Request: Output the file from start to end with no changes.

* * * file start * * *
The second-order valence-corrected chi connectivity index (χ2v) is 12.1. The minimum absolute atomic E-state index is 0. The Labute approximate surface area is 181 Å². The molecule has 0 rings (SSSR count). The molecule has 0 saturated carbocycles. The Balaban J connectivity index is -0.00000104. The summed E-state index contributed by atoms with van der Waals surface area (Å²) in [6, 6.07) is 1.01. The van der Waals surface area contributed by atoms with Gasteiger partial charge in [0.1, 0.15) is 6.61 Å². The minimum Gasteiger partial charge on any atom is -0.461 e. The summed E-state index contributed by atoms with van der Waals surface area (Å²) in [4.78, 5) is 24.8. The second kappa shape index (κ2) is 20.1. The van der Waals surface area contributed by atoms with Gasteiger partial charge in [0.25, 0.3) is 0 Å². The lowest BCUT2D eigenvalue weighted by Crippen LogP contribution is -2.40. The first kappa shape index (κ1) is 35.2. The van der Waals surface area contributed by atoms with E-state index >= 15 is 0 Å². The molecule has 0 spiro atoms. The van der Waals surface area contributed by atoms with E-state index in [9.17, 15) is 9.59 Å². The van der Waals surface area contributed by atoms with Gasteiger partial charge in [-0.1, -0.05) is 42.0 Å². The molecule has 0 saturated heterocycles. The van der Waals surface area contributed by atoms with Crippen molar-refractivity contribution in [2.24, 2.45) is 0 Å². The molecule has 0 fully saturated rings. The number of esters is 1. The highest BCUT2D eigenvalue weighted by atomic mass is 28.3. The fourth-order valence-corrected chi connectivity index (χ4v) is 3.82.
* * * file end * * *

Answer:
The second-order valence-corrected chi connectivity index (χ2v) is 12.1. The minimum absolute atomic E-state index is 0. The Labute approximate surface area is 181 Å². The molecule has 0 rings (SSSR count). The molecule has 0 saturated carbocycles. The Balaban J connectivity index is -0.00000104. The summed E-state index contributed by atoms with van der Waals surface area (Å²) in [6, 6.07) is 1.01. The van der Waals surface area contributed by atoms with Gasteiger partial charge in [0.1, 0.15) is 6.61 Å². The minimum Gasteiger partial charge on any atom is -0.461 e. The summed E-state index contributed by atoms with van der Waals surface area (Å²) in [4.78, 5) is 24.8. The second kappa shape index (κ2) is 20.1. The van der Waals surface area contributed by atoms with Gasteiger partial charge in [0.25, 0.3) is 0 Å². The lowest BCUT2D eigenvalue weighted by Crippen LogP contribution is -2.40. The first kappa shape index (κ1) is 35.2. The van der Waals surface area contributed by atoms with E-state index >= 15 is 0 Å². The molecule has 0 spiro atoms. The van der Waals surface area contributed by atoms with E-state index in [9.17, 15) is 9.59 Å². The van der Waals surface area contributed by atoms with Gasteiger partial charge in [-0.1, -0.05) is 42.0 Å². The molecule has 0 saturated heterocycles. The van der Waals surface area contributed by atoms with Crippen molar-refractivity contribution in [2.24, 2.45) is 0 Å². The molecule has 0 fully saturated rings. The number of esters is 1. The highest BCUT2D eigenvalue weighted by atomic mass is 28.3. The fourth-order valence-corrected chi connectivity index (χ4v) is 3.82.